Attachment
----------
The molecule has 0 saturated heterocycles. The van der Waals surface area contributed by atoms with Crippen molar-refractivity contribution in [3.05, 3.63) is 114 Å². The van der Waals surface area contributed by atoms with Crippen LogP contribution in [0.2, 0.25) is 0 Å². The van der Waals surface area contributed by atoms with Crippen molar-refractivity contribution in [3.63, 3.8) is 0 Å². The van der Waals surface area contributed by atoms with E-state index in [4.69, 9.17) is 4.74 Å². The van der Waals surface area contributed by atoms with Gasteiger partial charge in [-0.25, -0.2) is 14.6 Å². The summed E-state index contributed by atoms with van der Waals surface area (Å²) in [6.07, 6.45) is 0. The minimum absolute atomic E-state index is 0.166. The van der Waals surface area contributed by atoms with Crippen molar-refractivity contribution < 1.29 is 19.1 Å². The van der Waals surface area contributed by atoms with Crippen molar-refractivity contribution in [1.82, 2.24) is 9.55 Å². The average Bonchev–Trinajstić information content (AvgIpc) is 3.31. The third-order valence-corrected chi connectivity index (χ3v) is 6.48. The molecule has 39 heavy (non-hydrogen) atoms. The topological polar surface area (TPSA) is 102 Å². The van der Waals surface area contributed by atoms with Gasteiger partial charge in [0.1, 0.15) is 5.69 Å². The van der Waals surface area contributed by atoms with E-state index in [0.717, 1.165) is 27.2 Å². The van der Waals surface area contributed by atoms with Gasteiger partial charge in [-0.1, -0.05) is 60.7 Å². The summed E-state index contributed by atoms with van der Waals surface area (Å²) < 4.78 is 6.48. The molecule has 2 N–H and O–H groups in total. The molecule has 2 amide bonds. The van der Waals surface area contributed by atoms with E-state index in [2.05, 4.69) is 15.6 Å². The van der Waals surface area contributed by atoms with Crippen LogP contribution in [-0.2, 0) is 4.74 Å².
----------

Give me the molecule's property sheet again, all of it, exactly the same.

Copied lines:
The molecule has 0 saturated heterocycles. The van der Waals surface area contributed by atoms with Crippen molar-refractivity contribution in [3.05, 3.63) is 114 Å². The van der Waals surface area contributed by atoms with Crippen LogP contribution in [0.2, 0.25) is 0 Å². The van der Waals surface area contributed by atoms with Crippen molar-refractivity contribution in [3.63, 3.8) is 0 Å². The van der Waals surface area contributed by atoms with E-state index in [4.69, 9.17) is 4.74 Å². The van der Waals surface area contributed by atoms with Gasteiger partial charge in [-0.25, -0.2) is 14.6 Å². The summed E-state index contributed by atoms with van der Waals surface area (Å²) in [6.07, 6.45) is 0. The minimum absolute atomic E-state index is 0.166. The van der Waals surface area contributed by atoms with Crippen molar-refractivity contribution < 1.29 is 19.1 Å². The van der Waals surface area contributed by atoms with Crippen molar-refractivity contribution in [1.82, 2.24) is 9.55 Å². The average Bonchev–Trinajstić information content (AvgIpc) is 3.31. The third-order valence-corrected chi connectivity index (χ3v) is 6.48. The molecule has 39 heavy (non-hydrogen) atoms. The topological polar surface area (TPSA) is 102 Å². The van der Waals surface area contributed by atoms with Gasteiger partial charge in [0.1, 0.15) is 5.69 Å². The van der Waals surface area contributed by atoms with E-state index in [0.717, 1.165) is 27.2 Å². The van der Waals surface area contributed by atoms with Gasteiger partial charge in [-0.1, -0.05) is 60.7 Å². The summed E-state index contributed by atoms with van der Waals surface area (Å²) < 4.78 is 6.48. The molecule has 2 N–H and O–H groups in total. The molecule has 2 amide bonds. The van der Waals surface area contributed by atoms with E-state index in [2.05, 4.69) is 15.6 Å². The van der Waals surface area contributed by atoms with Crippen LogP contribution in [-0.2, 0) is 4.74 Å².